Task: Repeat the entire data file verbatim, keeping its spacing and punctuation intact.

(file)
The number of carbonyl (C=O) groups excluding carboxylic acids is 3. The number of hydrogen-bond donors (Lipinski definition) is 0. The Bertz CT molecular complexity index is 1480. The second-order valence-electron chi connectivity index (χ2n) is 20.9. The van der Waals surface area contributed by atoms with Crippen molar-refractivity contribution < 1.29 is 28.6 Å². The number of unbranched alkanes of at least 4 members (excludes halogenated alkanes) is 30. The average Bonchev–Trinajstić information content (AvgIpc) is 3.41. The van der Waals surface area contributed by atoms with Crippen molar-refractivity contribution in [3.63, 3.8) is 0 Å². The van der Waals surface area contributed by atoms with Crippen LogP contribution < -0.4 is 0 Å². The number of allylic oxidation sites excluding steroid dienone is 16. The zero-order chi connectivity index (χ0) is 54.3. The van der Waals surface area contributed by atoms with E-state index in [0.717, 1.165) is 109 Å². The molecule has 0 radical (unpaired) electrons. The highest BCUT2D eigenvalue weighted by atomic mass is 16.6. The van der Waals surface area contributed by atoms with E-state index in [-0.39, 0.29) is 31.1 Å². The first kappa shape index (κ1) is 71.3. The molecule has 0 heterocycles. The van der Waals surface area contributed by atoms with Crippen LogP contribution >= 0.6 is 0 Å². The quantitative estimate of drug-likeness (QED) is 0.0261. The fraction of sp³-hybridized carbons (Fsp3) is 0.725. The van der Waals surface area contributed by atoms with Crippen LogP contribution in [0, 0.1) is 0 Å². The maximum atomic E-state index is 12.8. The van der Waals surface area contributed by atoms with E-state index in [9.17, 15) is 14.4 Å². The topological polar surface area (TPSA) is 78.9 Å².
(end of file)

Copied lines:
The number of carbonyl (C=O) groups excluding carboxylic acids is 3. The number of hydrogen-bond donors (Lipinski definition) is 0. The Bertz CT molecular complexity index is 1480. The second-order valence-electron chi connectivity index (χ2n) is 20.9. The van der Waals surface area contributed by atoms with Crippen molar-refractivity contribution < 1.29 is 28.6 Å². The number of unbranched alkanes of at least 4 members (excludes halogenated alkanes) is 30. The average Bonchev–Trinajstić information content (AvgIpc) is 3.41. The van der Waals surface area contributed by atoms with Crippen molar-refractivity contribution in [3.63, 3.8) is 0 Å². The van der Waals surface area contributed by atoms with Crippen LogP contribution < -0.4 is 0 Å². The number of allylic oxidation sites excluding steroid dienone is 16. The zero-order chi connectivity index (χ0) is 54.3. The van der Waals surface area contributed by atoms with E-state index in [0.717, 1.165) is 109 Å². The molecule has 0 radical (unpaired) electrons. The highest BCUT2D eigenvalue weighted by atomic mass is 16.6. The van der Waals surface area contributed by atoms with E-state index in [-0.39, 0.29) is 31.1 Å². The first kappa shape index (κ1) is 71.3. The molecule has 0 heterocycles. The van der Waals surface area contributed by atoms with Crippen LogP contribution >= 0.6 is 0 Å². The quantitative estimate of drug-likeness (QED) is 0.0261. The fraction of sp³-hybridized carbons (Fsp3) is 0.725. The van der Waals surface area contributed by atoms with Crippen LogP contribution in [0, 0.1) is 0 Å². The maximum atomic E-state index is 12.8. The van der Waals surface area contributed by atoms with E-state index in [9.17, 15) is 14.4 Å². The topological polar surface area (TPSA) is 78.9 Å².